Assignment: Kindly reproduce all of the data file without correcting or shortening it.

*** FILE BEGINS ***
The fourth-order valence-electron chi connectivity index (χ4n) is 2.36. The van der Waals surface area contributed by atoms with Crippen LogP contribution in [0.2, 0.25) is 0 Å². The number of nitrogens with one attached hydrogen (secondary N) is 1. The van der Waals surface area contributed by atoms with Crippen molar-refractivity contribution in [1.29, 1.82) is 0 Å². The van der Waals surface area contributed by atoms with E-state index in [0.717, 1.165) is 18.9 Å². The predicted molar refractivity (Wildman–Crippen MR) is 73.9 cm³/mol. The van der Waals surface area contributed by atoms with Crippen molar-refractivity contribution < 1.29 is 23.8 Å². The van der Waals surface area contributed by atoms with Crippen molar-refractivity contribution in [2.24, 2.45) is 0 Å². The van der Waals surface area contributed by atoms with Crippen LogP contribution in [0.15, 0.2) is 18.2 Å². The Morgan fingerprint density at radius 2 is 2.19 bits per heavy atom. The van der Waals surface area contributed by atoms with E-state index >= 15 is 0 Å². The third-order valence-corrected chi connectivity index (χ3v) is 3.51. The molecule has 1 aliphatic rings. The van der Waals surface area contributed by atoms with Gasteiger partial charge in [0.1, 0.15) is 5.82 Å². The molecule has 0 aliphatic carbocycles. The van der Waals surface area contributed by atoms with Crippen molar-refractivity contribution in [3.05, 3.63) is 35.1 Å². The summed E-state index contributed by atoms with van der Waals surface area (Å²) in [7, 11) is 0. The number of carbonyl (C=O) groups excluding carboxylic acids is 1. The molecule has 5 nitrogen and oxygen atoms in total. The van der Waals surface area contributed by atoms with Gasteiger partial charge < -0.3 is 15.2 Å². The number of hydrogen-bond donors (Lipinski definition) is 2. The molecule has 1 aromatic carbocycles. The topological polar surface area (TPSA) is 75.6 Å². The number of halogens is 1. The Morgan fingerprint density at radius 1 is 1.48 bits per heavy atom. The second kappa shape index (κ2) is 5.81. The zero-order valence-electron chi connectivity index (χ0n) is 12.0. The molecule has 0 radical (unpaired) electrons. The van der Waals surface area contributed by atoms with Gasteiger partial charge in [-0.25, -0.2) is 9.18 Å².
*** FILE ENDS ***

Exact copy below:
The fourth-order valence-electron chi connectivity index (χ4n) is 2.36. The van der Waals surface area contributed by atoms with Crippen LogP contribution in [0.2, 0.25) is 0 Å². The number of nitrogens with one attached hydrogen (secondary N) is 1. The van der Waals surface area contributed by atoms with Crippen molar-refractivity contribution in [1.29, 1.82) is 0 Å². The van der Waals surface area contributed by atoms with E-state index in [0.717, 1.165) is 18.9 Å². The predicted molar refractivity (Wildman–Crippen MR) is 73.9 cm³/mol. The van der Waals surface area contributed by atoms with Crippen molar-refractivity contribution < 1.29 is 23.8 Å². The van der Waals surface area contributed by atoms with Crippen molar-refractivity contribution in [2.24, 2.45) is 0 Å². The van der Waals surface area contributed by atoms with Crippen LogP contribution in [0.15, 0.2) is 18.2 Å². The Morgan fingerprint density at radius 2 is 2.19 bits per heavy atom. The van der Waals surface area contributed by atoms with E-state index >= 15 is 0 Å². The third-order valence-corrected chi connectivity index (χ3v) is 3.51. The molecule has 1 aliphatic rings. The van der Waals surface area contributed by atoms with Gasteiger partial charge in [0.1, 0.15) is 5.82 Å². The molecule has 0 aliphatic carbocycles. The van der Waals surface area contributed by atoms with Crippen molar-refractivity contribution in [3.05, 3.63) is 35.1 Å². The summed E-state index contributed by atoms with van der Waals surface area (Å²) in [7, 11) is 0. The number of carbonyl (C=O) groups excluding carboxylic acids is 1. The molecule has 5 nitrogen and oxygen atoms in total. The van der Waals surface area contributed by atoms with Gasteiger partial charge < -0.3 is 15.2 Å². The number of hydrogen-bond donors (Lipinski definition) is 2. The molecule has 1 aromatic carbocycles. The topological polar surface area (TPSA) is 75.6 Å². The number of halogens is 1. The Morgan fingerprint density at radius 1 is 1.48 bits per heavy atom. The second kappa shape index (κ2) is 5.81. The zero-order valence-electron chi connectivity index (χ0n) is 12.0. The molecule has 0 radical (unpaired) electrons. The van der Waals surface area contributed by atoms with Gasteiger partial charge in [-0.25, -0.2) is 9.18 Å².